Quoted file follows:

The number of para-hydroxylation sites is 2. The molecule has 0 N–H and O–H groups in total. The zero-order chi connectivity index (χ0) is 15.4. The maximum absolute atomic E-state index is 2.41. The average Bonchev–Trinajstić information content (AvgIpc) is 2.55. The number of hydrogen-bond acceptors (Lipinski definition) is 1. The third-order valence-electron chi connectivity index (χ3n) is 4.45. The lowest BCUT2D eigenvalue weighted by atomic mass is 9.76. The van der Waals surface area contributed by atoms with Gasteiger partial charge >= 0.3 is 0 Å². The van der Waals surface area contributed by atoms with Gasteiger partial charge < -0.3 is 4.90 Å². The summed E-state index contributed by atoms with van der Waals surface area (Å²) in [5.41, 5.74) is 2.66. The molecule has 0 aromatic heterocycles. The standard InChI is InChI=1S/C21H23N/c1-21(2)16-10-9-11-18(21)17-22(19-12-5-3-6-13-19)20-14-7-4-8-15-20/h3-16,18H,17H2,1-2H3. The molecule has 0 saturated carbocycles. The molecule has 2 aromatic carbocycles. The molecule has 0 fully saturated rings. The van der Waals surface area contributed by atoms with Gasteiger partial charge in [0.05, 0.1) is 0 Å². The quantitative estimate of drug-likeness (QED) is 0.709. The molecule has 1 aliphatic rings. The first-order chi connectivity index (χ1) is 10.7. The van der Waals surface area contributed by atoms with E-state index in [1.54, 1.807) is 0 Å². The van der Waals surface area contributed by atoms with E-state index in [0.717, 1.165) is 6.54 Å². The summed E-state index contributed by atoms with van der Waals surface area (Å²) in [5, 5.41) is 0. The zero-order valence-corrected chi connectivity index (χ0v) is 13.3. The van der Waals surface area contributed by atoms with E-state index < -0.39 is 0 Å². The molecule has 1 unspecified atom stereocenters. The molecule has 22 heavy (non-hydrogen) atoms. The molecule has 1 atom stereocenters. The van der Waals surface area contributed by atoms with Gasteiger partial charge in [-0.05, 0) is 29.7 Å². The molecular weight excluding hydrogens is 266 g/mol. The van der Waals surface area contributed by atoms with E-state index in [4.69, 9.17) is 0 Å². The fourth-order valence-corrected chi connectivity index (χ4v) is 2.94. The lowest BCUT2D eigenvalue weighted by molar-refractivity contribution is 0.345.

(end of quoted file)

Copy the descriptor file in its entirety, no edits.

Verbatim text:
The number of para-hydroxylation sites is 2. The molecule has 0 N–H and O–H groups in total. The zero-order chi connectivity index (χ0) is 15.4. The maximum absolute atomic E-state index is 2.41. The average Bonchev–Trinajstić information content (AvgIpc) is 2.55. The number of hydrogen-bond acceptors (Lipinski definition) is 1. The third-order valence-electron chi connectivity index (χ3n) is 4.45. The lowest BCUT2D eigenvalue weighted by atomic mass is 9.76. The van der Waals surface area contributed by atoms with Gasteiger partial charge >= 0.3 is 0 Å². The van der Waals surface area contributed by atoms with Gasteiger partial charge < -0.3 is 4.90 Å². The summed E-state index contributed by atoms with van der Waals surface area (Å²) in [5.41, 5.74) is 2.66. The molecule has 0 aromatic heterocycles. The standard InChI is InChI=1S/C21H23N/c1-21(2)16-10-9-11-18(21)17-22(19-12-5-3-6-13-19)20-14-7-4-8-15-20/h3-16,18H,17H2,1-2H3. The molecule has 0 saturated carbocycles. The molecule has 2 aromatic carbocycles. The molecule has 0 fully saturated rings. The van der Waals surface area contributed by atoms with Gasteiger partial charge in [0.05, 0.1) is 0 Å². The quantitative estimate of drug-likeness (QED) is 0.709. The molecule has 1 aliphatic rings. The first-order chi connectivity index (χ1) is 10.7. The van der Waals surface area contributed by atoms with E-state index in [1.54, 1.807) is 0 Å². The van der Waals surface area contributed by atoms with E-state index in [0.717, 1.165) is 6.54 Å². The summed E-state index contributed by atoms with van der Waals surface area (Å²) in [5, 5.41) is 0. The zero-order valence-corrected chi connectivity index (χ0v) is 13.3. The van der Waals surface area contributed by atoms with E-state index < -0.39 is 0 Å². The molecule has 1 unspecified atom stereocenters. The molecule has 22 heavy (non-hydrogen) atoms. The molecule has 1 atom stereocenters. The van der Waals surface area contributed by atoms with Gasteiger partial charge in [-0.05, 0) is 29.7 Å². The molecular weight excluding hydrogens is 266 g/mol. The van der Waals surface area contributed by atoms with E-state index in [4.69, 9.17) is 0 Å². The fourth-order valence-corrected chi connectivity index (χ4v) is 2.94. The lowest BCUT2D eigenvalue weighted by molar-refractivity contribution is 0.345.